Since we are at solutions might in addition deal with the first problem, i.e. the issue of the housing crisis with housing values dropping and housing need lagging. It is, as usual, a three fold solution with a) monetary policy; reducing long term (30 year) interest-mortgage rates to less than 5%, for good credit, fast by the Fed action (buying Fannie May paper, financed by a lot fewer short term T-Bill auctions and a lot more 30yr observe auctions), for the overall housing need part; and the drop of the Discount Rate to.5% b) a loan “mod” program requirement for all edges, prior to any foreclosure, taking 90 days for all involved to compromise allowing edges to take warrants in the ownership of the house and consequently on its appreciation, if the loan is delinquent by more than 60 days, (for those that can and want to continue staying in their house if the payments were by 20% or so lower), (This can also be the FDIC hypothesizedv and enforced plan); and a foreclosure program with TARP funds of $100b in which the government buys 20% of the equity of the house from the edges that having gone by the mod processes above will have to go to foreclosure anyway because the owner is too much upside-down or has lost too much of their income. The government buys the 20% equity from the edges at 80% of mortgage value, i.e. edges automatically lose 20% once the government has to step in, and the Government-edges that own-are the lenders of these foreclosed similarities have a conversion-management corporation that rents these similarities. (The Federal Government in this case would be allocating the money to the Municipalities and Cities that would implement this program.) consequently the three elements of the problem are dealt directly, the interest rate for all need; the “mod” for those that can stay with less payments in addition with less ownership upside; and for those that will have to foreclose having at the minimum a rental unit and a rental market that is bigger and consequently more affordable.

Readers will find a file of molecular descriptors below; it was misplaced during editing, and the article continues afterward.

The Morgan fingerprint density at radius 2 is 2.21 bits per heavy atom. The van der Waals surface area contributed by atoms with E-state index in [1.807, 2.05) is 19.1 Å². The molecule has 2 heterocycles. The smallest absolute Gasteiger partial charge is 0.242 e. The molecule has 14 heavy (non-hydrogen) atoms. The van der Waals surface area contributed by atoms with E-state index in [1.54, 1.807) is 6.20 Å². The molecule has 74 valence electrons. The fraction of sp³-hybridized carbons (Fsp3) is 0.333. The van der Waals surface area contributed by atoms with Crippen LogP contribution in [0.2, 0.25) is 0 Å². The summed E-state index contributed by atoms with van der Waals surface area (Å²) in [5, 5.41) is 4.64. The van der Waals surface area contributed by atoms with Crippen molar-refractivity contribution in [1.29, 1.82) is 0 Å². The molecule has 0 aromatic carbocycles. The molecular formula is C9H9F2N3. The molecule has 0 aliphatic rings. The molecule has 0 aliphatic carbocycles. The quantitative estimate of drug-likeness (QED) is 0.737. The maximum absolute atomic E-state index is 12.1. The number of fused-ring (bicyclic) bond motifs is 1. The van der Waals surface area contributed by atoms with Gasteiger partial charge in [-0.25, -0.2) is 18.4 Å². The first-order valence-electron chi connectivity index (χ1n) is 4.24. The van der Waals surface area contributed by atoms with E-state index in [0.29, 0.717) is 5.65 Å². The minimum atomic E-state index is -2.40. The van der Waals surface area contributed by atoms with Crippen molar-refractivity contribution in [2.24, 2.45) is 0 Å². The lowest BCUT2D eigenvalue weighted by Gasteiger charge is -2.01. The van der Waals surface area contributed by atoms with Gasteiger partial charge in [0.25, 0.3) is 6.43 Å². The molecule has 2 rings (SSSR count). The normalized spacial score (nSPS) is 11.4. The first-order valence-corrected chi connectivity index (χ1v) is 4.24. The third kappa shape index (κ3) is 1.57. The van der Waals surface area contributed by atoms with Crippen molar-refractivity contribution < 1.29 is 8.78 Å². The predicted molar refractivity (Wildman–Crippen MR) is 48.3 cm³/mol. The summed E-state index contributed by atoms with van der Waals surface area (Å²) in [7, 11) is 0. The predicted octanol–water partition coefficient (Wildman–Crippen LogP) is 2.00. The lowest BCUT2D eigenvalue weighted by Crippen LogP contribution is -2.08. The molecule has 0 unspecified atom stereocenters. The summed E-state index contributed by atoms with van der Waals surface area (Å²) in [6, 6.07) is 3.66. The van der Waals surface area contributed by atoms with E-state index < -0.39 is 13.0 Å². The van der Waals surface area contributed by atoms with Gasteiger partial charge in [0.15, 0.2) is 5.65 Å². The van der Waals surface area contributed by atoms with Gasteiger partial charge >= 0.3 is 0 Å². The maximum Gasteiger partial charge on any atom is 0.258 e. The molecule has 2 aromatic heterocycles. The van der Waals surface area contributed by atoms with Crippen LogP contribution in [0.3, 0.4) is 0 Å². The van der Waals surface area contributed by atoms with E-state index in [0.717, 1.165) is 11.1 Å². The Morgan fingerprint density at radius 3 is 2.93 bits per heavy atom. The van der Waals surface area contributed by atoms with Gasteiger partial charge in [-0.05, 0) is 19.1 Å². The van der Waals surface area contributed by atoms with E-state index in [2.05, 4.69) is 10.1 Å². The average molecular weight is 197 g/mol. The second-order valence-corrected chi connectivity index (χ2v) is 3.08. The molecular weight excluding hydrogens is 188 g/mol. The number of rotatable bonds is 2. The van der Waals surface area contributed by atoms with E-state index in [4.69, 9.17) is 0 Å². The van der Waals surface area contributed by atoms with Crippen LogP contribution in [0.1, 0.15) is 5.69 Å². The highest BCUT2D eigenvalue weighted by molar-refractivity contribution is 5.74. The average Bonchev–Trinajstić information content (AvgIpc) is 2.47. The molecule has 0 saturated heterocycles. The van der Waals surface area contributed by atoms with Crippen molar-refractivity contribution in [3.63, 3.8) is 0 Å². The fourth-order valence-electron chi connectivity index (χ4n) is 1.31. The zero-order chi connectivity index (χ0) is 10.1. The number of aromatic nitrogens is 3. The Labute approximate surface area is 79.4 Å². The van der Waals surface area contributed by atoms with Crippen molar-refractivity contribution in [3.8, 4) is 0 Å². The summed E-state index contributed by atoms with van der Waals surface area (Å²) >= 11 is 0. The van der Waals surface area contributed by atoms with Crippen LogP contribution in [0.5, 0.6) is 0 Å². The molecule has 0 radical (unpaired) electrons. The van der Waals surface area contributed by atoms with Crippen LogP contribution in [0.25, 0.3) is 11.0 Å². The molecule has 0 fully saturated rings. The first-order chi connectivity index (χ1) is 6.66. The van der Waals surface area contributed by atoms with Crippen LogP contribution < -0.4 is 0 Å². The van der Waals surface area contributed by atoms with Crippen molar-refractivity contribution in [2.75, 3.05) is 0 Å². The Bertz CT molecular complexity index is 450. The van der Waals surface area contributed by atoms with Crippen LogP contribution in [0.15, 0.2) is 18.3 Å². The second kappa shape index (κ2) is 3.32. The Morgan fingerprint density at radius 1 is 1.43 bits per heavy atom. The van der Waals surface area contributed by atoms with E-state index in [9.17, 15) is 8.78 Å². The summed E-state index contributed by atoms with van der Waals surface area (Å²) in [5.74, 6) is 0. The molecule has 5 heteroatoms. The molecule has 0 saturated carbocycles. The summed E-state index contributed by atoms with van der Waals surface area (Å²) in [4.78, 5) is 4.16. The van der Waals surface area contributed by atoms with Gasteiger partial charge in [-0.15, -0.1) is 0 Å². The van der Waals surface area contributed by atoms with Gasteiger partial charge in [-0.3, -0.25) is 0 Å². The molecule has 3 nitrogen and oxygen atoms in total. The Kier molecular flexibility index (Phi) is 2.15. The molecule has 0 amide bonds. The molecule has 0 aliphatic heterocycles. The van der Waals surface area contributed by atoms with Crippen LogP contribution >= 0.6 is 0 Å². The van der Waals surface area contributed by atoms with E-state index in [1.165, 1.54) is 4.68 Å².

These actions will cause the rebound of the housing market by Q2 09.

The plans above for the auto industry crisis and the housing industry start so but do not stay so. That is because these are the backstop plans that go into effect until the Industries (both the auto and the housing and might in addition require the Finance industry to join them), from the bottom up bring plans to Congress that have the relative consensus of all stakeholders that they believe are more fair and better for all, before March 1, 2009, knowing that if they don’t agree to something better this is what will stay. (Of course by that time Congress can enhance these plans for better detail working with them or independently.) (And knowing that if they don’t agree to make this work now they will all lose at the minimum 90% which is what the lawyers and judges may let them keep after they have their own feast in Bankruptcy, being the only winners, and in this case liquidations of many large and medium sized and small companies and a very harsh recession that lasts by 2009 and maybe more.)

Please stop kitchen sinking and get things done focused as above, because so far Congress and its leadership is proving extremely inadequate and all the change so far is only in the kind of bs that is doled out.